The Carphone Warehouse businessman embroiled in a share-selling scandal resigned today as Olympics adviser to the Mayor of London.
David Ross quit the company yesterday after it emerged that he failed to declare the use of £120m worth of shares as backing against personal loans.
Today he tendered his resignation from the Board of the London Organising Committee of the Olympic Games (LOCOG) and as chair of the Legacy Board of Advisers, a spokesman for Mayor Boris Johnson's office said.
Mr Ross, who has donated thousands of pounds to the Conservative Party, emailed the mayor, saying he could not continue in the "present circumstances".
He wrote: "I reach this decision with sadness, as I have very much enjoyed making this contribution to British sport, which has been a lifelong passion.
"However, given the present circumstances, and while they are not connected to the Olympics, I must now devote my full attention to my private business interests.
"I also do not wish to distract others from the important work still to do in making 2012 the success I know it will be."
Accepting his resignation, Mr Johnson said Mr Ross would be a "loss" to the committee.
He said: "I appreciate why David Ross feels he ought to stand down from the Board of LOCOG and the Legacy Board of Advisers.
"I understand he has also offered to resign from the Olympic Lottery Distributor.
"He will, nevertheless, be a loss, having played an active and very useful role over the last seven months.
"I am particularly grateful to him for identifying serious issues with the 2012 Olympic Games that needed to be urgently addressed.
"His report into planning the delivery of the legacy of the Games helped the entire Olympic family to focus on a range of pressing concerns, including security, budget and legacy.
"I chose David Ross for his track record in establishing a hugely successful business and for his work on the boards of Sport England, Wembley Stadium and the Olympic Lottery Distributor.
"He had also clearly impressed the Government with his work on the review into the legal aid system and I am immensely grateful for all his advice to me. I wish him well in the future."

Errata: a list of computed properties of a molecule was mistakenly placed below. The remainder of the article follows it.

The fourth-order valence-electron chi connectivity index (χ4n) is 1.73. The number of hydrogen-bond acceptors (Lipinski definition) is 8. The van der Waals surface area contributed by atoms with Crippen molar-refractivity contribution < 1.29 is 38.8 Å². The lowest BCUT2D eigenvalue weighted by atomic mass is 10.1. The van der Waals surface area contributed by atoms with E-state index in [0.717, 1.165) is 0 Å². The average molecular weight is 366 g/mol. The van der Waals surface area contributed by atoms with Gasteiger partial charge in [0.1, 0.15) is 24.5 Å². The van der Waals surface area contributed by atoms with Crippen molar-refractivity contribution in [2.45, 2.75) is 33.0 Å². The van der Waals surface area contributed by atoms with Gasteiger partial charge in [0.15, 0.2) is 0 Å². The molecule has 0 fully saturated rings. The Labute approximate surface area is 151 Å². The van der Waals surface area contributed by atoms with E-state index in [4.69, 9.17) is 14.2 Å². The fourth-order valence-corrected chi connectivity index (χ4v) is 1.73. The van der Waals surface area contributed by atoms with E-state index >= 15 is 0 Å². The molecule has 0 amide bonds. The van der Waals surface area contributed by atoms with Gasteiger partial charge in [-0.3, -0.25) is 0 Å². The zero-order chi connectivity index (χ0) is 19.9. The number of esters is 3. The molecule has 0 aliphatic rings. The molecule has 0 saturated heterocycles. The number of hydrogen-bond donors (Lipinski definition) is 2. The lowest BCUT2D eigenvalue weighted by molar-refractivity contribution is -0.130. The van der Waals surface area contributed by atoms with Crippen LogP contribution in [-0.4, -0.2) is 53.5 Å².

Earlier, Tory leader David Cameron acknowledged that Mr Ross's position was an "issue" for the mayor to deal with.
Mr Cameron, who was pictured in many of today's newspapers with Mr Ross at a 2006 social gathering, said he had made the right decision in resigning from Carphone Warehouse.
"Clearly the issue is for the company and for him and also for the Stock Exchange if he broke those rules," Mr Cameron said after a speech to the London School of Economics.
"And it's an issue for Boris Johnson and, I understand, also the Government to consider what to do next, because I think David Ross does some work for both Boris Johnson and (Olympics Minister) Tessa Jowell.
"But I think in the first instance resigning from the company is the right thing to do and it's a matter for the Stock Exchange what they decide and whether they take it further."
Mr Ross, 43, who co-founded Carphone Warehouse, quit the board yesterday after it emerged that he failed to tell the company, and the stock market, about the mortgaging of his shares.
The shares, part of his 20 per cent stake in the firm, were pledged against separate property investments.
The company's stock fell 4 per cent yesterday in the wake of the announcement.
Carphone Warehouse chief executive Charles Dunstone, who went to school with Mr Ross, said his departure was a "sad occasion" and the board had reluctantly accepted his resignation.
He said he thought Mr Ross's failure to notify the company was an oversight.